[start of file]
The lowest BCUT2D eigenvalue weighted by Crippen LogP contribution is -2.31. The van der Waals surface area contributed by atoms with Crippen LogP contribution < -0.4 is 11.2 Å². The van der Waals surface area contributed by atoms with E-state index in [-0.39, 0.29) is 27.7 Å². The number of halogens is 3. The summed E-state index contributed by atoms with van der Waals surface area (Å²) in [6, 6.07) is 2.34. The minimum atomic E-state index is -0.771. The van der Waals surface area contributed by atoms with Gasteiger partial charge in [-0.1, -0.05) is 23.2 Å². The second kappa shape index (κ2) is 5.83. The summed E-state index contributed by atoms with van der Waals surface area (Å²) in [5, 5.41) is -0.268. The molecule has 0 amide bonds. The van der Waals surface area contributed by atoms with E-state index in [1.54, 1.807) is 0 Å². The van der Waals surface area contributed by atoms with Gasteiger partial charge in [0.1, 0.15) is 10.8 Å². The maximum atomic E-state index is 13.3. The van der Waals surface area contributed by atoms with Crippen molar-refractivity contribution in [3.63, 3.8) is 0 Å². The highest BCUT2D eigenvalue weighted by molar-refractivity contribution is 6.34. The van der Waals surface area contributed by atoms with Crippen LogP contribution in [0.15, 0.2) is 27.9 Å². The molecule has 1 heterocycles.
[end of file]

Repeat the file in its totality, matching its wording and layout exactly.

The lowest BCUT2D eigenvalue weighted by Crippen LogP contribution is -2.31. The van der Waals surface area contributed by atoms with Crippen LogP contribution < -0.4 is 11.2 Å². The van der Waals surface area contributed by atoms with E-state index in [-0.39, 0.29) is 27.7 Å². The number of halogens is 3. The summed E-state index contributed by atoms with van der Waals surface area (Å²) in [6, 6.07) is 2.34. The minimum atomic E-state index is -0.771. The van der Waals surface area contributed by atoms with Gasteiger partial charge in [-0.1, -0.05) is 23.2 Å². The second kappa shape index (κ2) is 5.83. The summed E-state index contributed by atoms with van der Waals surface area (Å²) in [5, 5.41) is -0.268. The molecule has 0 amide bonds. The van der Waals surface area contributed by atoms with E-state index in [1.54, 1.807) is 0 Å². The van der Waals surface area contributed by atoms with Gasteiger partial charge in [0.1, 0.15) is 10.8 Å². The maximum atomic E-state index is 13.3. The van der Waals surface area contributed by atoms with Crippen molar-refractivity contribution in [3.63, 3.8) is 0 Å². The highest BCUT2D eigenvalue weighted by molar-refractivity contribution is 6.34. The van der Waals surface area contributed by atoms with Crippen LogP contribution in [0.15, 0.2) is 27.9 Å². The molecule has 1 heterocycles.